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Tuesday, March 13, 2012

Creating Fantasy Worlds


Writing with her heart, soul, and imagination, fantasy writer Lorna Suzuki, shares her insight on creating magical worlds and relatable characters. Read on for more and for an exciting announcement about Lorna’s Imago Chronicles series!


Hello, Lorna, and thanks for taking the time to chat with me!


You are welcome and thank you so much for having me here!


In your Imago Chronicles series, you have built an intricate world full of magical characters and social hierarchies. How did you create such a fantasy world that car
ries such magic, while encompassing relatable characters?

That’s an interesting question! I think this is part of the reason many literary snobs do not consider this genre as ‘serious literature’. They feel with all the magic, elves, and dragons, etc. how can anyone take fantasy seriously? My way around this was to create characters that are relatable. They are far from perfect and often struggling with their own personal demon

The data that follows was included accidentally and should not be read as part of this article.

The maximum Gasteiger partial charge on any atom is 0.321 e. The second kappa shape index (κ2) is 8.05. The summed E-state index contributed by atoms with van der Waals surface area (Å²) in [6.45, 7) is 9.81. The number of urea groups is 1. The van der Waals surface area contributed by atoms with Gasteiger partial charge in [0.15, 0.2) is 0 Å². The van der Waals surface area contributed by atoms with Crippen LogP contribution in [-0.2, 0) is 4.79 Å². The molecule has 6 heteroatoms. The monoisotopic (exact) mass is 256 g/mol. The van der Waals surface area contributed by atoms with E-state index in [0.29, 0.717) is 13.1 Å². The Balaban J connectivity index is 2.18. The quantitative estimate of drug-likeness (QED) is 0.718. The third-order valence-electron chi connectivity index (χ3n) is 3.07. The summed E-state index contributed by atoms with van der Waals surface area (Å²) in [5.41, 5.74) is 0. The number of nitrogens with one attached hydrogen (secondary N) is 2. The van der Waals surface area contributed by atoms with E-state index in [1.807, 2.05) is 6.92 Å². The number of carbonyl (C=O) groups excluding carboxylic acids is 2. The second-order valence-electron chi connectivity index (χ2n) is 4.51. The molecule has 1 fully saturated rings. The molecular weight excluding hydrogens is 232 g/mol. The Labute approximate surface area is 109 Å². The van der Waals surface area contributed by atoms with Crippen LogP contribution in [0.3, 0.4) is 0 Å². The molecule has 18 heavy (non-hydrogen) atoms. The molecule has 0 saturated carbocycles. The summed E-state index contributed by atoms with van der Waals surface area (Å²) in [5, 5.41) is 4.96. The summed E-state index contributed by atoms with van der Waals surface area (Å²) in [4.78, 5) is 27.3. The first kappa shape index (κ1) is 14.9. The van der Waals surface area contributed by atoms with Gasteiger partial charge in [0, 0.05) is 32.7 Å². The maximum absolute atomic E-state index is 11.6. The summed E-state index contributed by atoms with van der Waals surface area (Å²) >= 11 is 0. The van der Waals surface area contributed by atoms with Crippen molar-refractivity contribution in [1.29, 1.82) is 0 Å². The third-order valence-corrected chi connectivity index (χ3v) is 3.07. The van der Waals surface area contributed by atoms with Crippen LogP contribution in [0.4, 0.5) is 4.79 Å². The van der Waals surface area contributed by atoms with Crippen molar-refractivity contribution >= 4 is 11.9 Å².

s. Also, even though my characters live in an imaginary world, they are faced with real world issues like racism, religious intolerance, sexism, child abuse, rape and so on.

At one time or another, we’ve all dealt with one or all of these issues, so when the female protagonist is able to rise above adversity, there are readers who really do cheer for this underdog! Another thing they seem to relate to is that she doesn’t always succeed a
t what she does, often struggling to work around her moments of failure.

I do feel you must create characters the readers will care about. If you have great action, but they don’t care if the characters live or die, they probably won’t keep reading the book.



What kinds of pre-planning did you do to ensure continuity in your Imago world? (Storyboards, outlines, etc)